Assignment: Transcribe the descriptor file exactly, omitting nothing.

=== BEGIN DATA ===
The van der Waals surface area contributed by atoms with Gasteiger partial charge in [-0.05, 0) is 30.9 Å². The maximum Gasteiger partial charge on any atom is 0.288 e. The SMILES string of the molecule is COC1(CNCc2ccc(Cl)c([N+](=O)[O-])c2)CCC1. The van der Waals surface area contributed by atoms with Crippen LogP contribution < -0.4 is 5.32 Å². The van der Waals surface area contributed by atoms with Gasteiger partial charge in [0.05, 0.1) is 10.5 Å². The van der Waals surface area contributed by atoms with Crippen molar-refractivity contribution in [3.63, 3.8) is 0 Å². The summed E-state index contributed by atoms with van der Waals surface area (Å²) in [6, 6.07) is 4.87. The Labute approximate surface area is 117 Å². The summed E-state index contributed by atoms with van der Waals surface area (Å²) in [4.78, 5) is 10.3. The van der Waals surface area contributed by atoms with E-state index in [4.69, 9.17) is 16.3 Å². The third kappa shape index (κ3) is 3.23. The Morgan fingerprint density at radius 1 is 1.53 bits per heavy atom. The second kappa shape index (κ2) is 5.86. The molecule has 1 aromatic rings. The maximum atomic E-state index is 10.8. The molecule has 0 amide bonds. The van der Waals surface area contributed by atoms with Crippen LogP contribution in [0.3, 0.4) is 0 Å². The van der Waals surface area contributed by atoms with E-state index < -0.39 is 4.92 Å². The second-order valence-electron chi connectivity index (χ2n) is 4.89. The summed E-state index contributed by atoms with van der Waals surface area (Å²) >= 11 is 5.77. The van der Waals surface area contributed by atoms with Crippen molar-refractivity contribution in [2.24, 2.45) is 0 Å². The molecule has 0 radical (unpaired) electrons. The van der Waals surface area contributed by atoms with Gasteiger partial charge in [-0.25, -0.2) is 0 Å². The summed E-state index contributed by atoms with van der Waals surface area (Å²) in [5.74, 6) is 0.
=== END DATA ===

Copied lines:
The van der Waals surface area contributed by atoms with Gasteiger partial charge in [-0.05, 0) is 30.9 Å². The maximum Gasteiger partial charge on any atom is 0.288 e. The SMILES string of the molecule is COC1(CNCc2ccc(Cl)c([N+](=O)[O-])c2)CCC1. The van der Waals surface area contributed by atoms with Crippen LogP contribution < -0.4 is 5.32 Å². The van der Waals surface area contributed by atoms with Gasteiger partial charge in [0.05, 0.1) is 10.5 Å². The van der Waals surface area contributed by atoms with Crippen molar-refractivity contribution in [3.63, 3.8) is 0 Å². The summed E-state index contributed by atoms with van der Waals surface area (Å²) in [6, 6.07) is 4.87. The Labute approximate surface area is 117 Å². The summed E-state index contributed by atoms with van der Waals surface area (Å²) in [4.78, 5) is 10.3. The van der Waals surface area contributed by atoms with E-state index in [4.69, 9.17) is 16.3 Å². The third kappa shape index (κ3) is 3.23. The Morgan fingerprint density at radius 1 is 1.53 bits per heavy atom. The second kappa shape index (κ2) is 5.86. The molecule has 1 aromatic rings. The maximum atomic E-state index is 10.8. The molecule has 0 amide bonds. The van der Waals surface area contributed by atoms with Crippen LogP contribution in [0.3, 0.4) is 0 Å². The van der Waals surface area contributed by atoms with E-state index < -0.39 is 4.92 Å². The second-order valence-electron chi connectivity index (χ2n) is 4.89. The summed E-state index contributed by atoms with van der Waals surface area (Å²) >= 11 is 5.77. The van der Waals surface area contributed by atoms with Crippen molar-refractivity contribution in [2.24, 2.45) is 0 Å². The molecule has 0 radical (unpaired) electrons. The van der Waals surface area contributed by atoms with Gasteiger partial charge in [-0.25, -0.2) is 0 Å². The summed E-state index contributed by atoms with van der Waals surface area (Å²) in [5.74, 6) is 0.